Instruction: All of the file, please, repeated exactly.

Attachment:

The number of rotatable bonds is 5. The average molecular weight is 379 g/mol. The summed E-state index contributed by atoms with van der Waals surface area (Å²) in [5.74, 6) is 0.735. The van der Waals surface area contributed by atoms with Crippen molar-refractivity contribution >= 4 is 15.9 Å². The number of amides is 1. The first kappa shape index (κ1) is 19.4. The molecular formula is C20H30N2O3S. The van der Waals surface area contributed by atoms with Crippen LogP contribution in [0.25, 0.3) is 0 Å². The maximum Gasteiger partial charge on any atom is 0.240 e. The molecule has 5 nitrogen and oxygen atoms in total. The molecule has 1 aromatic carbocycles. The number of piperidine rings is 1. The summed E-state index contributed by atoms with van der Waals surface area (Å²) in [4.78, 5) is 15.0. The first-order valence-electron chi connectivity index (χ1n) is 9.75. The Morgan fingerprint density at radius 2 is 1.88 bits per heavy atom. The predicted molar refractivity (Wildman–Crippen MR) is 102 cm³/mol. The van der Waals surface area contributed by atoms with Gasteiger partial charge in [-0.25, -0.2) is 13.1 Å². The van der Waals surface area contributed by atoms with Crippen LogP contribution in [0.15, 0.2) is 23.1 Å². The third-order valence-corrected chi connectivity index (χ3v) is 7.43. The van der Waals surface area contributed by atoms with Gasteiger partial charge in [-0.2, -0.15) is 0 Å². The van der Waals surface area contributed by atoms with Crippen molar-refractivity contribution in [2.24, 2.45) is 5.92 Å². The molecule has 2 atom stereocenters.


The number of rotatable bonds is 5. The average molecular weight is 379 g/mol. The summed E-state index contributed by atoms with van der Waals surface area (Å²) in [5.74, 6) is 0.735. The van der Waals surface area contributed by atoms with Crippen molar-refractivity contribution >= 4 is 15.9 Å². The number of amides is 1. The first kappa shape index (κ1) is 19.4. The molecular formula is C20H30N2O3S. The van der Waals surface area contributed by atoms with Crippen LogP contribution in [0.25, 0.3) is 0 Å². The maximum Gasteiger partial charge on any atom is 0.240 e. The molecule has 5 nitrogen and oxygen atoms in total. The molecule has 1 aromatic carbocycles. The number of piperidine rings is 1. The summed E-state index contributed by atoms with van der Waals surface area (Å²) in [4.78, 5) is 15.0. The first-order valence-electron chi connectivity index (χ1n) is 9.75. The Morgan fingerprint density at radius 2 is 1.88 bits per heavy atom. The predicted molar refractivity (Wildman–Crippen MR) is 102 cm³/mol. The van der Waals surface area contributed by atoms with Gasteiger partial charge in [-0.25, -0.2) is 13.1 Å². The van der Waals surface area contributed by atoms with Crippen LogP contribution in [0.15, 0.2) is 23.1 Å². The third-order valence-corrected chi connectivity index (χ3v) is 7.43. The van der Waals surface area contributed by atoms with Gasteiger partial charge in [-0.2, -0.15) is 0 Å². The van der Waals surface area contributed by atoms with Crippen molar-refractivity contribution in [2.24, 2.45) is 5.92 Å². The molecule has 2 atom stereocenters.